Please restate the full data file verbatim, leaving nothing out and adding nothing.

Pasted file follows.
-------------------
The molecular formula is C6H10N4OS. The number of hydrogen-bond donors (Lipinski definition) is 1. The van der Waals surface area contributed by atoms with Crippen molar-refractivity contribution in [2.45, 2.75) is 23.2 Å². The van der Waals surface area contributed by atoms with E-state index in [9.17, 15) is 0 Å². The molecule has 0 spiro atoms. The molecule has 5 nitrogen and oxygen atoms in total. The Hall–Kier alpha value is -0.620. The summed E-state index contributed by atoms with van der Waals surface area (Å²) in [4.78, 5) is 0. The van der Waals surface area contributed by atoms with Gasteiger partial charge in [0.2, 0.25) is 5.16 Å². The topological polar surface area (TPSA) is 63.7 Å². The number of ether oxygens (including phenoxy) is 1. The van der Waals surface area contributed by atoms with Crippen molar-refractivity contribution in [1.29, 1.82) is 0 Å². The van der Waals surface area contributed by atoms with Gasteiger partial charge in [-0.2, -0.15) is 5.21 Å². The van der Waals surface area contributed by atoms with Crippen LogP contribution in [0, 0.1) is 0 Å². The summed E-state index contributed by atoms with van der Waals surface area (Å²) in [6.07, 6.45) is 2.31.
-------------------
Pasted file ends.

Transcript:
The molecular formula is C6H10N4OS. The number of hydrogen-bond donors (Lipinski definition) is 1. The van der Waals surface area contributed by atoms with Crippen molar-refractivity contribution in [2.45, 2.75) is 23.2 Å². The van der Waals surface area contributed by atoms with E-state index in [9.17, 15) is 0 Å². The molecule has 0 spiro atoms. The molecule has 5 nitrogen and oxygen atoms in total. The Hall–Kier alpha value is -0.620. The summed E-state index contributed by atoms with van der Waals surface area (Å²) in [4.78, 5) is 0. The van der Waals surface area contributed by atoms with Gasteiger partial charge in [0.2, 0.25) is 5.16 Å². The topological polar surface area (TPSA) is 63.7 Å². The number of ether oxygens (including phenoxy) is 1. The van der Waals surface area contributed by atoms with Crippen molar-refractivity contribution in [1.29, 1.82) is 0 Å². The van der Waals surface area contributed by atoms with Gasteiger partial charge in [-0.2, -0.15) is 5.21 Å². The van der Waals surface area contributed by atoms with Crippen LogP contribution in [0, 0.1) is 0 Å². The summed E-state index contributed by atoms with van der Waals surface area (Å²) in [6.07, 6.45) is 2.31.